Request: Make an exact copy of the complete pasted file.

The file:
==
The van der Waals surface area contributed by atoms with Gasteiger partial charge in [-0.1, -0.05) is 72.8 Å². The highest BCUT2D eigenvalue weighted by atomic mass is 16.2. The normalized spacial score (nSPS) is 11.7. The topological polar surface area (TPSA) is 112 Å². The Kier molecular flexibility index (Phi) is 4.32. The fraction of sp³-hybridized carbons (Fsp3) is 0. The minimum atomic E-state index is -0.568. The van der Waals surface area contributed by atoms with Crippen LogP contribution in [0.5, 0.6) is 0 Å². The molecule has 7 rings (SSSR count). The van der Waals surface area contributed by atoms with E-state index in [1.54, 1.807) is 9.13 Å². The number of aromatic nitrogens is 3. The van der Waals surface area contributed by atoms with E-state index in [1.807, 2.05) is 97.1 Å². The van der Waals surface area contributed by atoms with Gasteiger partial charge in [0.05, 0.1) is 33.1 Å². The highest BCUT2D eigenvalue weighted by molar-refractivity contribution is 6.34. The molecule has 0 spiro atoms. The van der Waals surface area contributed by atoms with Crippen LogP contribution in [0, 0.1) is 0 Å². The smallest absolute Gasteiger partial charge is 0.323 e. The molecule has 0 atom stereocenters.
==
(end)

The van der Waals surface area contributed by atoms with Gasteiger partial charge in [-0.1, -0.05) is 72.8 Å². The highest BCUT2D eigenvalue weighted by atomic mass is 16.2. The normalized spacial score (nSPS) is 11.7. The topological polar surface area (TPSA) is 112 Å². The Kier molecular flexibility index (Phi) is 4.32. The fraction of sp³-hybridized carbons (Fsp3) is 0. The minimum atomic E-state index is -0.568. The van der Waals surface area contributed by atoms with Crippen LogP contribution in [0.5, 0.6) is 0 Å². The molecule has 7 rings (SSSR count). The van der Waals surface area contributed by atoms with E-state index in [1.54, 1.807) is 9.13 Å². The number of aromatic nitrogens is 3. The van der Waals surface area contributed by atoms with E-state index in [1.807, 2.05) is 97.1 Å². The van der Waals surface area contributed by atoms with Gasteiger partial charge in [0.05, 0.1) is 33.1 Å². The highest BCUT2D eigenvalue weighted by molar-refractivity contribution is 6.34. The molecule has 0 spiro atoms. The van der Waals surface area contributed by atoms with Crippen LogP contribution in [0, 0.1) is 0 Å². The smallest absolute Gasteiger partial charge is 0.323 e. The molecule has 0 atom stereocenters.